Search engine optimisation (SEO) is the practice of increasing the quality and quantity of traffic to a website and building brand awareness through organic search engine results.
SEO is important because most web traffic is driven by search engines. Indeed, in Australia, 95 per cent of web traffic is driven by Google. It’s been around for two decades yet mystery still surrounds SEO. It’s not helped that Google regularly updates its algorithm.
Richard Eaves is an SEO expert who has worked in the UK, India, Philippines, and Australia. I invited him to demystify SEO.
JB: Voodoo, black magic…what is this SEO trickery all about, Richard Eaves?
RE: It’s difficult to explain SEO because there are so many factors that go into how a website will rank on Google. SEO is basically reverse engineering how Google views your website’s relevance (to the keywords being searched) and overall authority.
JB. How long does it take to achieve results?
RE: Plenty of SEO agencies might claim it will only take six months but that’s rarely the case and is why the SEO industry has a bad reputation. It’s so easy for clients to be given false expectations. Whether engaging a third-party or hiring in-house, businesses must be realistic. Results take time – two years even – and improvements are incremental.
JB: There are 1000-odd SEO providers in Australia. If the industry has a bad reputation, what should businesses look for when choosing an SEO agency or expert?
RE: SEO providers vary widely in quality and ethos. Ask for case studies. In SEO, there should be data to back up every claim. And don’t be concerned if an SEO agency has worked with your competitors. Industry experience can be highly valuable. A lot of SEO knowledge is niche and it takes time to understand how an industry works.
JB: What do you say to businesses that would settle for being on page two of a Google search?
RE: I tell them the best place to hide a dead body is on page two of Google. <laughs>
SEO is almost winner takes all because the click-through rate plummets as you scroll down page one. Be wary of SEO providers that extol the virtues of gaining a position on page two.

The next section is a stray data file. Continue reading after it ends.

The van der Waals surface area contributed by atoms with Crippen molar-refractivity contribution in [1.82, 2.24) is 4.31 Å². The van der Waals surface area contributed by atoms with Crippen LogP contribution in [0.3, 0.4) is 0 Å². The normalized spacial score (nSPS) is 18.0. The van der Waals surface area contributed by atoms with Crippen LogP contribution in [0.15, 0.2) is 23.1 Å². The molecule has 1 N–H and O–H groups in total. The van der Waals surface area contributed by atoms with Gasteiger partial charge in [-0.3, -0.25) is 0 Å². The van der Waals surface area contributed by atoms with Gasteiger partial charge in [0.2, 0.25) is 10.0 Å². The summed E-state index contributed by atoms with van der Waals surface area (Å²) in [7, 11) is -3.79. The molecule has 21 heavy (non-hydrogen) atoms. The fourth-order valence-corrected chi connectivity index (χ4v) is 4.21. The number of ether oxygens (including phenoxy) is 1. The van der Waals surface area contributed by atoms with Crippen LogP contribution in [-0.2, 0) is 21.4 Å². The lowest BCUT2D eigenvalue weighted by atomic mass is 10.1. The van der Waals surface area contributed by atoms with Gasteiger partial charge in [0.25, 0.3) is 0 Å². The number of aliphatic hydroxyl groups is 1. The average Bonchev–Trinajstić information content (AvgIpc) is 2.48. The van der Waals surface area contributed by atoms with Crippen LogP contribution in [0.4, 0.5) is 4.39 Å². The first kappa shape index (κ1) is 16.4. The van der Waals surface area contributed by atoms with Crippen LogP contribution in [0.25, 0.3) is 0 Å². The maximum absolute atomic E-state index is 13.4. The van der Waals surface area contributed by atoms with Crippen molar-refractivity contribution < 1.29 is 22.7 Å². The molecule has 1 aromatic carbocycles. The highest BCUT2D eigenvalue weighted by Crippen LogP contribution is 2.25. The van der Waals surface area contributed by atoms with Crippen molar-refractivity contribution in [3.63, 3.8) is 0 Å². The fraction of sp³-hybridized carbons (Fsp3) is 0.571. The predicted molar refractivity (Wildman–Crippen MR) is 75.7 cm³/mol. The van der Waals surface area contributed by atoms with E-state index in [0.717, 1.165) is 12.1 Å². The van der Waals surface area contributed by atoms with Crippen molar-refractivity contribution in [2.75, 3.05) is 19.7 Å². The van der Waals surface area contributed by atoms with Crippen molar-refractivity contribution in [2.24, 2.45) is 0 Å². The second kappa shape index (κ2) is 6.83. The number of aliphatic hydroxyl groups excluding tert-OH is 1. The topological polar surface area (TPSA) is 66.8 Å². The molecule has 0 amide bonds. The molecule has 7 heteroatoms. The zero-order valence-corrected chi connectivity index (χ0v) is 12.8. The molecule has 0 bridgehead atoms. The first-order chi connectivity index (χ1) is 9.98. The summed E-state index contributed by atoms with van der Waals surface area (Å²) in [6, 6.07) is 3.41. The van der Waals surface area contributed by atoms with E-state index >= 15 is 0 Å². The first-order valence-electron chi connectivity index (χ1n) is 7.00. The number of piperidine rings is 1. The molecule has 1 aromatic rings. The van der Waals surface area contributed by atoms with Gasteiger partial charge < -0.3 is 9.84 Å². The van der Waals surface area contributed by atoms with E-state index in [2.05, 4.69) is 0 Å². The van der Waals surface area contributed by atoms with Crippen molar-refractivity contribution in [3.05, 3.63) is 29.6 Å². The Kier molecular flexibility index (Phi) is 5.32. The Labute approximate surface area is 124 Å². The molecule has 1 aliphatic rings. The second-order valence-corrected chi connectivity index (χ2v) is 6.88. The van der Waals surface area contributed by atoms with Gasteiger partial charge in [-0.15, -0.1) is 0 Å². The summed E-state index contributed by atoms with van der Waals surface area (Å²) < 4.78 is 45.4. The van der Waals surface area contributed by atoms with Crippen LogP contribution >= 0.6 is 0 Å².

JB: What are “informational” and “transactional” keywords?
RE: Informational keywords help with online research. Say you’re researching sneakers. “How
to” and “What’s the difference” are informational keywords – they’ll help you locate what
you’re searching for.
Transactional keywords, on the other hand, indicate the searcher has intent to buy something or take decisive action. Using the sneakers example, you might add “buy”, “sale”, “cheapest”, or “near me” to your search.
JB: How is SEO different to PPC?
RE: PPC (pay per click) is paid traffic so your Google presence will be clearly labelled “paid” (Ad). According to Moz, on average only 2.6 per cent of searchers click on a Google ad result.
In contrast, being organic, SEO tends to deliver much higher click-through rates (28.5 per cent average for a page one Google search result). With SEO, you’re building equity in your website. If after a while you were to stop SEO, the equity you’ve earned will still work for your business whereas the second you stop spending on PPC, it’s switched off.
JB: What’s more important: Google rankings or conversion rates?
RE: You need both. Ranking high on Google means little if no one is clicking through to your website. And driving a lot of traffic to your website is pointless if visitors aren’t then making a purchase, subscribing to your newsletter, downloading your whitepaper, or doing whatever else you want them to do. The goal is to convert but you need the Google ranking to achieve that.